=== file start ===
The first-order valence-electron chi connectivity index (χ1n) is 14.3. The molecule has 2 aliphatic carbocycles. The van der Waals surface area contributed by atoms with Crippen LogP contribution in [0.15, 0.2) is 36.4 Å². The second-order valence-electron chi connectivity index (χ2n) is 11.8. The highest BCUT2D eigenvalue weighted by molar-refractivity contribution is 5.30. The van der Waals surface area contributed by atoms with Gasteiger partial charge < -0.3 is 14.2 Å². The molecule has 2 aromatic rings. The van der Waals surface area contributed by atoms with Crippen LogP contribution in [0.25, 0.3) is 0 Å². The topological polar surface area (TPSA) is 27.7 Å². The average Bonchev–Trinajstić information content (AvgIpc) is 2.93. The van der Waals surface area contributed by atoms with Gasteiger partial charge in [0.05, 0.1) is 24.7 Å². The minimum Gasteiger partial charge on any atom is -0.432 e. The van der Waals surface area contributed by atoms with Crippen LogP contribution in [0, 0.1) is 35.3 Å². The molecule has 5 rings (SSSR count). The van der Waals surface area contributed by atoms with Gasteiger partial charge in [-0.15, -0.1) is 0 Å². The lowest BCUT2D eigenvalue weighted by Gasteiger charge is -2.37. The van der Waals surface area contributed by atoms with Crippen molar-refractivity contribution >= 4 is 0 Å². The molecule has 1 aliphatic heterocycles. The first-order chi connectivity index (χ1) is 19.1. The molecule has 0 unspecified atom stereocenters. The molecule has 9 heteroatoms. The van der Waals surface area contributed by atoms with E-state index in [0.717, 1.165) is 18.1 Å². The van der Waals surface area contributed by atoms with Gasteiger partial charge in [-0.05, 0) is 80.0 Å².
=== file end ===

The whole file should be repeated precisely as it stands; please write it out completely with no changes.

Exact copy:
The first-order valence-electron chi connectivity index (χ1n) is 14.3. The molecule has 2 aliphatic carbocycles. The van der Waals surface area contributed by atoms with Crippen LogP contribution in [0.15, 0.2) is 36.4 Å². The second-order valence-electron chi connectivity index (χ2n) is 11.8. The highest BCUT2D eigenvalue weighted by molar-refractivity contribution is 5.30. The van der Waals surface area contributed by atoms with Gasteiger partial charge < -0.3 is 14.2 Å². The molecule has 2 aromatic rings. The van der Waals surface area contributed by atoms with Crippen LogP contribution in [0.25, 0.3) is 0 Å². The topological polar surface area (TPSA) is 27.7 Å². The average Bonchev–Trinajstić information content (AvgIpc) is 2.93. The van der Waals surface area contributed by atoms with Gasteiger partial charge in [0.05, 0.1) is 24.7 Å². The minimum Gasteiger partial charge on any atom is -0.432 e. The van der Waals surface area contributed by atoms with Crippen LogP contribution in [0, 0.1) is 35.3 Å². The molecule has 5 rings (SSSR count). The van der Waals surface area contributed by atoms with Gasteiger partial charge in [-0.15, -0.1) is 0 Å². The lowest BCUT2D eigenvalue weighted by Gasteiger charge is -2.37. The van der Waals surface area contributed by atoms with Crippen molar-refractivity contribution >= 4 is 0 Å². The molecule has 1 aliphatic heterocycles. The first-order chi connectivity index (χ1) is 19.1. The molecule has 0 unspecified atom stereocenters. The molecule has 9 heteroatoms. The van der Waals surface area contributed by atoms with E-state index in [0.717, 1.165) is 18.1 Å². The van der Waals surface area contributed by atoms with Gasteiger partial charge in [-0.05, 0) is 80.0 Å².